OpinionAntisemitism

The ADL and whitewashing Muslim antisemitism

Despite its own survey findings, the ADL has downplayed or ignored the fact that Muslims around the world are disproportionately antisemitic.

An Anti-Defamation League poster. Source: Jonathan Greenblatt/Twitter.
An Anti-Defamation League poster. Source: Jonathan Greenblatt/Twitter.
Andrew Bostom
Andrew Bostom
Dr. Andrew Bostom is the author of The Legacy of Islamic Antisemitism.

The Anti-Defamation League has been tracking global antisemitism for some time. Unsurprisingly, an analysis of the ADL’s 2004 data on Western Europe, published in Aug. 2006 in The Journal of Conflict Resolution confirmed that anti-Israel sentiment is a strong predictor of antisemitism.

However, the authors deemphasized the more striking fact that in a controlled comparison to Western European Christians, Western European Muslims were nearly eight times more likely to evidence extreme antisemitism as gauged by agreement with at least six of 11 antisemitic stereotypes. Disturbingly, the original 2004 ADL survey report made no mention of this at all.

By 2014, the ADL was applying a slightly modified survey instrument globally. Any honest assessment of the data would have highlighted that the world’s 16 most antisemitic countries were all in the Muslim Middle East, where 74%-93% of the overwhelmingly Muslim citizens of these nations exhibited extreme antisemitism. Moreover, on a global scale, extreme Muslim antisemitism was massively higher than other religious groups: Muslim, 49%; Christian, 24%; no religion, 21%; Hindu, 19%; Buddhist, 17%.

In 2015, the ADL published data on Western Europe that finally included large Muslim population samples. The disproportionate rate of Muslim antisemitism was apparent: Muslims were two to 4.5 times more likely to be antisemitic than non-Muslims.

While forced to acknowledge this fact, the ADL emphasized that they were “lower than corresponding figures of 75% in 2014 for Muslims in the Middle East and North Africa.” The ADL also stated, “In the aftermath of the shocking violence against Jews in Western Europe the past year, the level of antisemitic attitudes among the general population in France showed a dramatic decline, while Germany and Belgium registered significant reductions.”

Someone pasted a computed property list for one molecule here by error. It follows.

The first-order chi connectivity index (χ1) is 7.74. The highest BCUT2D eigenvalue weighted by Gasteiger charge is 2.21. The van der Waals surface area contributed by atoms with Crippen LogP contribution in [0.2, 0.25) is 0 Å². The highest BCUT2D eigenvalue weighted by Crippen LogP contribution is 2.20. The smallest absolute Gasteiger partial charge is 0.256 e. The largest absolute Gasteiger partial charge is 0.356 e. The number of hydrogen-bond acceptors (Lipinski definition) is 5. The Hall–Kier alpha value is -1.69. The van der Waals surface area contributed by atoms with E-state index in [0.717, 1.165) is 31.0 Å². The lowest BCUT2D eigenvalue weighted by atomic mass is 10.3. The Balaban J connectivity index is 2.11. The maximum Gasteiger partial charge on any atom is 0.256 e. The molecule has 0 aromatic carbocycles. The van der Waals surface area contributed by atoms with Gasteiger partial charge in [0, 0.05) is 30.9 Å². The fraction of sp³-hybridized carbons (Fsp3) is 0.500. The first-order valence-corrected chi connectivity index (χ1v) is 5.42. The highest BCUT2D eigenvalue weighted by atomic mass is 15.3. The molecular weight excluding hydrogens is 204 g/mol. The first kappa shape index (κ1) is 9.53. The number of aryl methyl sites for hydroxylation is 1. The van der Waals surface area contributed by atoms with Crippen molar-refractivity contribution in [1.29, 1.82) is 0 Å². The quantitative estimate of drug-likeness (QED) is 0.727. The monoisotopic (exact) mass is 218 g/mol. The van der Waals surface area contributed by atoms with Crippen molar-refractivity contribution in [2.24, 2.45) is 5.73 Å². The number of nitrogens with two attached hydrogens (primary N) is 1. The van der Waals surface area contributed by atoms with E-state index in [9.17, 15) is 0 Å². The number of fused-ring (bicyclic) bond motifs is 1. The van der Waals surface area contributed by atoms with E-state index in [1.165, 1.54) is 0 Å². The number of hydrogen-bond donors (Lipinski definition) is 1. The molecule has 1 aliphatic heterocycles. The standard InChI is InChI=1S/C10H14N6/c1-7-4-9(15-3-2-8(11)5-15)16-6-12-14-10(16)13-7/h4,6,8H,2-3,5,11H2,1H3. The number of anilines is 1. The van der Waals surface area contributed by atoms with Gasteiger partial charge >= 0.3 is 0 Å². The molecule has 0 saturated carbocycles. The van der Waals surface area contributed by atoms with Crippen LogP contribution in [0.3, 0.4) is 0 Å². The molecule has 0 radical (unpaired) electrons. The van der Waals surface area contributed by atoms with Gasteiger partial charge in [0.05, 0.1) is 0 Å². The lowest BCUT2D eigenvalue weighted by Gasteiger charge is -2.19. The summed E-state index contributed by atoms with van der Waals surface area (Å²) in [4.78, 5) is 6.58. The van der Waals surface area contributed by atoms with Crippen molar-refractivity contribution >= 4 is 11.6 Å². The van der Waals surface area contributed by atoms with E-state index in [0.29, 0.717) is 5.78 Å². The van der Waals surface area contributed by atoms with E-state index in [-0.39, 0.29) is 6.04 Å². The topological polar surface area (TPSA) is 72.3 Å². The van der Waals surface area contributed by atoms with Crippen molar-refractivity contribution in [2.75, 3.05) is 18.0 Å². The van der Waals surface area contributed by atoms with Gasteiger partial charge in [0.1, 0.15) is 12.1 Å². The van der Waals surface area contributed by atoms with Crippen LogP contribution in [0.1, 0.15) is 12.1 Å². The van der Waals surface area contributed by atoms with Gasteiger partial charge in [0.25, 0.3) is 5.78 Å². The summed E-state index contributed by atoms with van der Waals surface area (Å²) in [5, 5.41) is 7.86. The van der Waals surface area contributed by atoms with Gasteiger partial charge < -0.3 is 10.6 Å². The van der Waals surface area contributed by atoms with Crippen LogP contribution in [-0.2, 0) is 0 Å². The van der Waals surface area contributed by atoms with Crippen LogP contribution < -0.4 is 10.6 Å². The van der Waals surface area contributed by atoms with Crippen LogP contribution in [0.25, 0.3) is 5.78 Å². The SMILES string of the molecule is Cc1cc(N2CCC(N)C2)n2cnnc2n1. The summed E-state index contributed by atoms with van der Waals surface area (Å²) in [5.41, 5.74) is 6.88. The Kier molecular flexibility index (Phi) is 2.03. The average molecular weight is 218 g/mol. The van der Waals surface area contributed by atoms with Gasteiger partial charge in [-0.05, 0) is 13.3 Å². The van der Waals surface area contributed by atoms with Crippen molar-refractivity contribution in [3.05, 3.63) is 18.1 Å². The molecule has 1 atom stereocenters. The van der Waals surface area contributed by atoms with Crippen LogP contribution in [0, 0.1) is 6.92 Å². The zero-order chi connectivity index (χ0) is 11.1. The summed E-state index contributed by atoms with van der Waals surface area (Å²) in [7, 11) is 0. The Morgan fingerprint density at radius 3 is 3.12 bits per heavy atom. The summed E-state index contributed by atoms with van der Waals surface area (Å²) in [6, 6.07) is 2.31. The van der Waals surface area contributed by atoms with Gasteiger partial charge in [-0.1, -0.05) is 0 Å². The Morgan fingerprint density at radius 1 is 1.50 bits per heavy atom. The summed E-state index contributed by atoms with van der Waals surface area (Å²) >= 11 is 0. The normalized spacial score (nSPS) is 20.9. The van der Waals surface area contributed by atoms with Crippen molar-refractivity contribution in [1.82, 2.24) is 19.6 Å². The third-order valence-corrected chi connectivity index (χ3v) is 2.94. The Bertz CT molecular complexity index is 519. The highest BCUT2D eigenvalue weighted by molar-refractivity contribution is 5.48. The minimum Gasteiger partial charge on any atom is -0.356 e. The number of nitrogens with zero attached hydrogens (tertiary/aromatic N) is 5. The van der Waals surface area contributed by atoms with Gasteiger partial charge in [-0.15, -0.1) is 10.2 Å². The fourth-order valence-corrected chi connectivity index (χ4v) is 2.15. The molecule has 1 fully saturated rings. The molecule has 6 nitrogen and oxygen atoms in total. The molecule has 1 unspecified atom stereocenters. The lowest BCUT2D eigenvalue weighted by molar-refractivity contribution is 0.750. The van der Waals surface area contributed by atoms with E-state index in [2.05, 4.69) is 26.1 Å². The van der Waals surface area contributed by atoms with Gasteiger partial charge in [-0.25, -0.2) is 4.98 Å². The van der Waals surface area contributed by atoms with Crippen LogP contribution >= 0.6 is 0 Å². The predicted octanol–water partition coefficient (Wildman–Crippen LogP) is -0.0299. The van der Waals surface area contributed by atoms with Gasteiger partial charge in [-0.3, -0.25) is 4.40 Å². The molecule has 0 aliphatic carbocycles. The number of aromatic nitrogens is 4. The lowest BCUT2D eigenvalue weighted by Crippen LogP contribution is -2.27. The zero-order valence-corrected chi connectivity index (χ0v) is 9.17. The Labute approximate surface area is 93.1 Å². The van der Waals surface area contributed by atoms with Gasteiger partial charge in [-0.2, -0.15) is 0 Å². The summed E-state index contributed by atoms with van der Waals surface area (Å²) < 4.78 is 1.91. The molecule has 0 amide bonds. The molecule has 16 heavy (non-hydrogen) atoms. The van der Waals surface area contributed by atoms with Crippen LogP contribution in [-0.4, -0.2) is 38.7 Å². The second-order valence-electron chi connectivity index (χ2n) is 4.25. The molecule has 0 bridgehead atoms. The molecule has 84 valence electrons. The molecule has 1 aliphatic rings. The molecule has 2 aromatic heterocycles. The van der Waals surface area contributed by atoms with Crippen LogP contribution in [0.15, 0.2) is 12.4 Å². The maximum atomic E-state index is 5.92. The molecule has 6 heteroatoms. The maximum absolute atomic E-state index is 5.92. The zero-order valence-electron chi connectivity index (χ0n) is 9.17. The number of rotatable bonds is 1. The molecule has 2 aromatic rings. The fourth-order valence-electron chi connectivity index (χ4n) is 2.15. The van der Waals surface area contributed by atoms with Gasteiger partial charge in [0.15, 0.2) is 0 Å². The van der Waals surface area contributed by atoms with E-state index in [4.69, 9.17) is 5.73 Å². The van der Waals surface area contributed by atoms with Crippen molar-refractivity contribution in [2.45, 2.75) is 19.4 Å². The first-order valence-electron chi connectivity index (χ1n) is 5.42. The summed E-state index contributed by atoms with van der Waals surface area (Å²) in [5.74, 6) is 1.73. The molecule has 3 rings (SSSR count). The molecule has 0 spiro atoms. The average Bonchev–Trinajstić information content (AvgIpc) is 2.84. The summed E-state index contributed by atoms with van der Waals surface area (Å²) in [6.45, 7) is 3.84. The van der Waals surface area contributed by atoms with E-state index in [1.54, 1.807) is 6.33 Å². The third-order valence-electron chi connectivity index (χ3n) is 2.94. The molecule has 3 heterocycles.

In 2017, the ADL released its first U.S. survey that included specific data on Muslim Americans. It found that consistent with global patterns, Muslim Americans were more than twice as likely to be extremely antisemitic than non-Muslims: 34% vs. 14%. Nonetheless, the ADL again sought to minimize these findings, saying the rate was “far lower than Muslims in Europe, where 55% hold these views, and the Middle East/North Africa, where 75% hold [extreme] antisemitic views.”

More ADL data released in 2019 assessed extreme antisemitism in 18 countries. Six of them—Belgium, the U.K., Germany, Spain, France and Italy—included a Muslim over-sample, allowing for a direct comparison of attitudes among Muslims vs. Christians, those professing no religion and the general population. These findings confirmed that Muslims are three times more antisemitic than all the other surveyed groups.

Yet the ADL gave this finding the lowest priority—listing it as the last of six bullet points. The ADL did grudgingly acknowledge, “Muslim acceptance of antisemitic stereotypes was substantially higher than among the national populations—on average almost three times as high.” This raw data was never subjected to multivariable-adjusted statistical analysis, as were the ADL’s 2004 findings regarding Western Europe.

In May 2023, the ADL issued a summary report of its most recent survey of six Western and four Eastern European countries. It made no mention whatsoever of extreme Muslim antisemitism. Instead, it emphasized an alleged “high concern over right-wing violence.” Yet the ADL’s own raw 2023 tabulations for the only two countries where Muslim data was provided—France and Belgium—revealed the same decade-old phenomenon: 62% of French Muslims exhibited extreme antisemitism vs. 15% of French Christians. For Belgium, the numbers were 52% of Muslims vs. 21% of Christians.

In 2019, the ADL heavily promoted journalist Bari Weiss’s book How To Fight Anti-Semitism.  Perhaps unsurprisingly, Weiss failed to note that the 16 most antisemitic countries in the world are all Arab-Muslim and that Muslims are overwhelmingly more antisemitic than other religious groups. Weiss noted only that “a 2014 ADL survey which looked at attitudes toward Jews in 100 countries found that … only 8% of respondents in the Middle East and North Africa had heard of the Holocaust and believed it actually happened.”

In April 2019, Zionist Organization of America President Mort Klein presented the ADL’s data on disproportionate Muslim antisemitism at a congressional hearing. In response, the ADL’s Senior Vice President for Policy, Eileen Hershenov, appeared to whitewash her organization’s own findings, saying that “vulnerable, marginalized communities have bigotry within them.”

For two decades, the ADL has been documenting the fact that Muslims are disproportionately antisemitic. Rather than deal with this issue, however, it has downplayed or ignored it altogether. This denialism must stop if only because it cripples any serious effort to understand, let alone combat, this uniquely Muslim scourge.

The opinions and facts presented in this article are those of the author, and neither JNS nor its partners assume any responsibility for them.
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